Graduate Profile of the Month

June’s profile is Daniel O’Flynn. Daniel graduated in 2013 with a MChem Chemistry. He is now studying for a PhD in Chemical Synthesis in Bristol Universities Centre for Doctoral Training (BCS CDT)


Where are you now?

I am now doing a PhD in Chemical Synthesis in Bristol Universities Centre for Doctoral Training (BCS CDT). This is a slightly different PhD program to the conventional PhD route.  It involves an initial seven month training period prior to starting a PhD project.  In the training period I have been able to carry out three 7-week lab rotations in different research groups. This has allowed me to gain experience with new equipment, new chemistry and new techniques that I was previously unfamiliar with. Additionally, it also involves a lecture course, tutorial and workshop sessions, problem sessions, presentations in journal club, and brainstorming potential PhD projects. I am now coming to the end of the seven month training period and will be starting my PhD project in mid-April.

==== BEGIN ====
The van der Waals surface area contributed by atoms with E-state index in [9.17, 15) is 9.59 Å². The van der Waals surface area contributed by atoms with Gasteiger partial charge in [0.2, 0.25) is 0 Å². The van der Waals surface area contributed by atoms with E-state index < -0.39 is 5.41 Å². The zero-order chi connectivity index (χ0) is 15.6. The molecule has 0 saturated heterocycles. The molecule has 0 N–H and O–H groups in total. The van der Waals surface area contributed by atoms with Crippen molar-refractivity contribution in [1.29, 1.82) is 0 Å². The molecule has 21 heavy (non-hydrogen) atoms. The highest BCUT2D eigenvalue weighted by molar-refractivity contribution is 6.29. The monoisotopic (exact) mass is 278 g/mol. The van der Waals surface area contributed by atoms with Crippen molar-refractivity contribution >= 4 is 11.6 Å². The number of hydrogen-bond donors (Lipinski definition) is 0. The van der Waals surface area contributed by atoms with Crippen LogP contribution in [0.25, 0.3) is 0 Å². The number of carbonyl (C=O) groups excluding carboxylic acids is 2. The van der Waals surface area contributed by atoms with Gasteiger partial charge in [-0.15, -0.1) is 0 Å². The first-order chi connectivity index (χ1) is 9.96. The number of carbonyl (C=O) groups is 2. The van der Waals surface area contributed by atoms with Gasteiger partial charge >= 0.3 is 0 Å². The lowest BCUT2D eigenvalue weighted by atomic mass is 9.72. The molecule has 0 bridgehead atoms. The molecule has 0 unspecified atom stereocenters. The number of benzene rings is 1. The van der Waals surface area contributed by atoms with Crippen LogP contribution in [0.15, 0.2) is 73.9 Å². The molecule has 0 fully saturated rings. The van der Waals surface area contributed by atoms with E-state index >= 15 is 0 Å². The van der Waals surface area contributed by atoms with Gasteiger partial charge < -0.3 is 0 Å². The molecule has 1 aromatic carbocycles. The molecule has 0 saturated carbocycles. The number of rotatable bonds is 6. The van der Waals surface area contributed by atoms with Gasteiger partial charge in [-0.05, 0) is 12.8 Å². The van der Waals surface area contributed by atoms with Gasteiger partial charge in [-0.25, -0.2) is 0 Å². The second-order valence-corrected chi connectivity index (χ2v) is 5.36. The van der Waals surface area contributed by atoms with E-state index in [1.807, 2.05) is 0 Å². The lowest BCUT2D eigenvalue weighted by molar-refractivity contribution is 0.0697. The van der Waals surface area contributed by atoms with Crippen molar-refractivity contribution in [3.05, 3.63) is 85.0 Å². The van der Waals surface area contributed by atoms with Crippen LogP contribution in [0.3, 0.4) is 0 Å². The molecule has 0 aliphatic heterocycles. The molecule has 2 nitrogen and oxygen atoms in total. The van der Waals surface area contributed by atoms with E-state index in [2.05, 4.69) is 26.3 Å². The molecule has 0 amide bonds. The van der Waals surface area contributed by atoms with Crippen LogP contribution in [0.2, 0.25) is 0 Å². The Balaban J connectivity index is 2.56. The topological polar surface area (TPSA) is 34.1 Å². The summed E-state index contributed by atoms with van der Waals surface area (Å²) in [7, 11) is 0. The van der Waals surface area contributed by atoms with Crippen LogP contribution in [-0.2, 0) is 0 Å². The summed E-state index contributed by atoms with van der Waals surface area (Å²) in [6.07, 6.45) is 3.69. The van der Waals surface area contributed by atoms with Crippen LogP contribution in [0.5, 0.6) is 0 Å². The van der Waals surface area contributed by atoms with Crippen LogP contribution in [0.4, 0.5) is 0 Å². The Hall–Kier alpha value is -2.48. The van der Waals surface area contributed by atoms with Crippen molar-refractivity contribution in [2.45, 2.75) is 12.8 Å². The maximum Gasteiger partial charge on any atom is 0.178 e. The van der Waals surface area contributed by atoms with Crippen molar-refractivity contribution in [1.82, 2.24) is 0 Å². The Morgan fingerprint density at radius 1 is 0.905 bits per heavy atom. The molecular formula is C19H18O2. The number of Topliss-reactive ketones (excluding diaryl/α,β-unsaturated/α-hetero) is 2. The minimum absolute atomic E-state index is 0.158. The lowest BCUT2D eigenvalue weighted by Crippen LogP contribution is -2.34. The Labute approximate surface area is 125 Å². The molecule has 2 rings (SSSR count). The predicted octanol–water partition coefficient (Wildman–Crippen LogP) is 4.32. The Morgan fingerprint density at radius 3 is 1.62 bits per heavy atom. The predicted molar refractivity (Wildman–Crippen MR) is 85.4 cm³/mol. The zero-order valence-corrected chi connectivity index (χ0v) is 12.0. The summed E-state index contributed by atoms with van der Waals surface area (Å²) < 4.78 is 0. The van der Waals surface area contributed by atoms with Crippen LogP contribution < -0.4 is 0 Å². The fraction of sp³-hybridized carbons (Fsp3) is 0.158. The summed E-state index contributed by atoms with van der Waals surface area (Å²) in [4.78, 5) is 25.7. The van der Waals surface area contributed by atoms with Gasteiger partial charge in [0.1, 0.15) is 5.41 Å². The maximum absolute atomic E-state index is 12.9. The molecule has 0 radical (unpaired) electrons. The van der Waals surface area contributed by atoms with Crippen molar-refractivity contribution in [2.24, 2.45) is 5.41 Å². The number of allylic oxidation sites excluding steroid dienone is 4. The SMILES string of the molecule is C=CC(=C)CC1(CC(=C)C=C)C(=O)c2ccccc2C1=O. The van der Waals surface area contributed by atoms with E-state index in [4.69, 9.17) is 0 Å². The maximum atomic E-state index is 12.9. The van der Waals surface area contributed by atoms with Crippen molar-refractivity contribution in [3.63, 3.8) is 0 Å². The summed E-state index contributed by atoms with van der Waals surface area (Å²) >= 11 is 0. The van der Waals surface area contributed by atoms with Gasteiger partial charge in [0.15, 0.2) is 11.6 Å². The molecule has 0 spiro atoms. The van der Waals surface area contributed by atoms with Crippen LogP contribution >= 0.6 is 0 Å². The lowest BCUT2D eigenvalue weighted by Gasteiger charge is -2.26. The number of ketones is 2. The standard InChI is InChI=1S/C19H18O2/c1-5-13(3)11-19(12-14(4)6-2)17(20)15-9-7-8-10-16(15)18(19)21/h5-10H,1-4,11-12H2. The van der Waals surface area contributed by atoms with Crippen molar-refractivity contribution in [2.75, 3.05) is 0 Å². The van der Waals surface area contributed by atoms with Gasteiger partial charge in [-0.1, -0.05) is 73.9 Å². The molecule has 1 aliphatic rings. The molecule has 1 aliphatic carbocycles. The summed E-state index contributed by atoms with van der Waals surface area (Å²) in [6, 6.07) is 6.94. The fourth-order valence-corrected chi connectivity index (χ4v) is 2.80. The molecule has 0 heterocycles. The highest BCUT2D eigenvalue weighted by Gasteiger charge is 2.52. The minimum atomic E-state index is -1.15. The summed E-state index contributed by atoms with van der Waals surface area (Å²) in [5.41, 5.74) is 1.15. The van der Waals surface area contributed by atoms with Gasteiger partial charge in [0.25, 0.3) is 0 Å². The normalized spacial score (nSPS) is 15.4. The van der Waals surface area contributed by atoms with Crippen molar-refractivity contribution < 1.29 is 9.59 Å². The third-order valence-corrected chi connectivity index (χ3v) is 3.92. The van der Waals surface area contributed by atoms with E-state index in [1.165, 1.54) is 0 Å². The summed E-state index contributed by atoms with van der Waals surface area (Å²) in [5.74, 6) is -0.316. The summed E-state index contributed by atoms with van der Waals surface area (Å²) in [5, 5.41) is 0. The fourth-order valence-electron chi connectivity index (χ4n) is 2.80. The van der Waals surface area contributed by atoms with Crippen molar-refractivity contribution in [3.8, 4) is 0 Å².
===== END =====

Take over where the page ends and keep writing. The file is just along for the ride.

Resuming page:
How did you get there?

During my industrial placement year I received an email about the Chemical Synthesis CDT at Bristol and was instantly interested.  The advantages over the conventional PhD route were obvious to me.  Carrying out three lab rotations in different research groups sounded like a great way to start at a new university, allowing me to meet the supervisors/research groups and get a feeling for the place.  I could then make an informed decision about which PhD supervisor/project I will  choose for the next three and half years. The Careers and Employability Centre and my personal tutor helped me to perfect my CV and I applied to Bristol University on their application website. I was able to get an interview a month or so later and everything happened relatively quickly from there.

Where are you going?

I am just about to finish the initial training period and will be starting my PhD project in mid-April.  By way of ambitions, I hope that the PhD and my time at Bristol goes smoothly, ideally stumbling upon new chemistry that I can publish in journals.  In the longer term, I wish to obtain my PhD and go into research in industry. At this moment in time, a career in pharmaceutical/agrochemical research would be my desired career choice.

What advice would you give to a student studying your subject at university now?

I would definitely say enjoy it, try to keep motivated, don’t let the work pile up and ask lots of questions.  Additionally, it’s also worth making sure you understand and refresh on the basics throughout the course, as the basics are going to be fundamental when the hard stuff kicks in.  Finally, I would say enjoy the union while you’re there…I miss FND!

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